Tag Archives: Atelier

New Game Plus: Creating Explosives

When returning to a game for a second playthrough, it’s always incredibly satisfying when you manage to complete an objective well ahead of “schedule”.

Despite only certain things carrying over to a New Game Plus run in the various incarnations of Atelier Roronayou can still bash out a lot of the early game content very easily, leaving you with plenty of time to make money, grind for experience, build up your relationship values and just generally have a good time in this pastel-coloured world.

Hit the jump to see just how quickly I managed to satisfy the second assignment…

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Atelier Meruru: Arland Comes Together

Atelier Meruru: The Apprentice of Arland, the thirteenth mainline Atelier game and the third in the Arland series, first released in 2011.

It is a longstanding favourite of many enthusiasts of the series with good reason, and absolutely a suitable high point for the whole trilogy to wrap up on… that is, until Atelier Lulua comes along and confuses everyone by turning it into a quadrilogy! But more on that another time.

Providing some of the most refined mechanics in the Arland subseries along with a satisfying and enjoyable narrative to follow, Atelier Meruru combines elements of classic and more modern Atelier games. The result is a really great game featuring one of the series’ most appealing protagonists. So let’s dive in and take a look!

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Waifu Wednesday: Pamela Ibis

One of the earliest “non-human” character types I feel like I developed a bit of a “thing” for was the humble ghost.

Aside from occasional arguments with my wife over whether or not they are technically “undead” (they absolutely are), I’ve always found the concept of life beyond death fascinating for a variety of reasons. The feeling of freedom that being an incorporeal spirit doubtless affords you — but simultaneously a feeling of being trapped and lonely; these are things I found fascinating, and often wanted to explore in my own creative writing as well as the media I consumed.

So of course a super-cute ghost girl with a fine line in traditional European dress (including a rather daring and formidable neckline) is going to be My Type. Yes indeed. Here’s Pamela from the Atelier series.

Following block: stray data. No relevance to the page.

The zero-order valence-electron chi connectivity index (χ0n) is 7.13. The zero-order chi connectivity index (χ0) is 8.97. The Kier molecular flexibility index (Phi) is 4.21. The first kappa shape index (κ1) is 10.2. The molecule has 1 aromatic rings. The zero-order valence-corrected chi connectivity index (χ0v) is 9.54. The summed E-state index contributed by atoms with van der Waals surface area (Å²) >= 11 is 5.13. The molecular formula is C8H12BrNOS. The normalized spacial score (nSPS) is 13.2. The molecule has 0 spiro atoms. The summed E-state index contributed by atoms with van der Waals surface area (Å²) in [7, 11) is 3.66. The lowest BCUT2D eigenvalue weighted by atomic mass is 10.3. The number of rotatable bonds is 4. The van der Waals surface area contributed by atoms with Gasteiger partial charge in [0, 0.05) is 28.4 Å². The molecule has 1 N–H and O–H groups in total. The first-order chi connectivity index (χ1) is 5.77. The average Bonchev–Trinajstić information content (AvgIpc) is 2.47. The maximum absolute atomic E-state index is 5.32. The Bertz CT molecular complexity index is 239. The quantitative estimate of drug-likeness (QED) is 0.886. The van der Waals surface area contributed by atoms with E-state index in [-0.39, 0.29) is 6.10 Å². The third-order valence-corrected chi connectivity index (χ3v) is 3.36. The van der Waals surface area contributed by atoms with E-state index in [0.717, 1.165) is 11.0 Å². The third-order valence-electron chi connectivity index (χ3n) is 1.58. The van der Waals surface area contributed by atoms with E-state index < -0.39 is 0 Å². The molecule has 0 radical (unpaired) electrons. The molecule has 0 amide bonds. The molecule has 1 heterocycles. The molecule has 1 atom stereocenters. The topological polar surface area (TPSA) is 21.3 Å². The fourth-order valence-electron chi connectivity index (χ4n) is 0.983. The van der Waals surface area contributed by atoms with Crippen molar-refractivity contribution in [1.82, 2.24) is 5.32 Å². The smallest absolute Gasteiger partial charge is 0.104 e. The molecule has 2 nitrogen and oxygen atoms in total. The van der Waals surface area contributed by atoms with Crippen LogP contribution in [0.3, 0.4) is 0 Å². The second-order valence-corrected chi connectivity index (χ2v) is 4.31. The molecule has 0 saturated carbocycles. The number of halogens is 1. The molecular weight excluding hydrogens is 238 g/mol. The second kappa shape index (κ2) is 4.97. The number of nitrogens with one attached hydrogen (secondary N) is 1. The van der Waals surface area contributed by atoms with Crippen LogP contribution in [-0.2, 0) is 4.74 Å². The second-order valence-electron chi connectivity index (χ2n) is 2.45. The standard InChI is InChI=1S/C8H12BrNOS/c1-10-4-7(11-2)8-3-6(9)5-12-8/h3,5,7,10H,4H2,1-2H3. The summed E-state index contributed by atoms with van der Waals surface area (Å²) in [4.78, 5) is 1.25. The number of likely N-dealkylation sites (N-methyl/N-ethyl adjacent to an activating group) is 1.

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Waifu Wednesday: Esty

There’s a lot of hoo-hah about “representation” in games right now from various sources, tending to lead to arguments between people who don’t think it matters and people who think it is more important than absolutely anything in the whole wide world.

For the most part, I tend to stay out of these discussions because I have no particularly strong feelings one way or the other and I’m not going to just sit here and hollowly say “the right thing” for Internet brownie points. For me, it’s always cool to see characters who are a bit “different from the norm” in various ways, yes, but it’s not something I specifically find myself seeking out. Unless you count generally favouring Japanese games with female protagonists or at least leading cast members, in which case… uh… well, look at the stuff I’ve covered on this site over the course of the last few years. Hmm, maybe I care about it more than I think.

Anyway, all that said, it’s nice when you feel some sort of connection to a character depicted in a piece of media. Even if it’s just in one small way…

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Atelier Arland: Introduction and History

Atelier is one of the more long-running, prolific series in the canon of Japanese gaming.

First launching in 1997, the franchise has seen 19 mainline releases since its inception (with a 20th on the way at the time of writing), plus a variety of spin-offs, side stories, ports, expanded adaptations and guest appearances from its characters in various other games over the years. Although we didn’t see our first Western localisation of the series until its sixth mainline game (Atelier Iris: Eternal Mana for PlayStation 2) in 2005, it is, by this point, firmly established as a mainstay of Japanese role-playing games — and, in the nicest possible way, developer Gust’s cash cow.

With that in mind, before we delve into the Arland trilogy in detail, let’s take a look at the history of the series as a whole up until Atelier Rorona’s initial release in 2009. Join me on a trip into totally-not-Renaissance-Germany, and let’s get crafting!

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Nights of Azure: Introduction and History

2015’s Nights of Azure — or Yoru no Nai Kuni to its Japanese audience — was something of a departure for veteran developer Gust.

Primarily known for unconventional turn-based role-playing games with heavy crafting components, a style of game best exemplified by the developer’s flagship Atelier series, Gust opted to step out of their comfort zone with Nights of Azure by making it an action RPG with elements of monster raising.

It turned out to be a highly successful experiment for the developer, and what appears to be the beginning of a new series for the company, since a sequel is on the way at the time of writing. Yet despite Nights of Azure’s relative freshness compared to Gust’s other output, the game never forgets its heritage, and is recognisably “Gust” in both style and tone.

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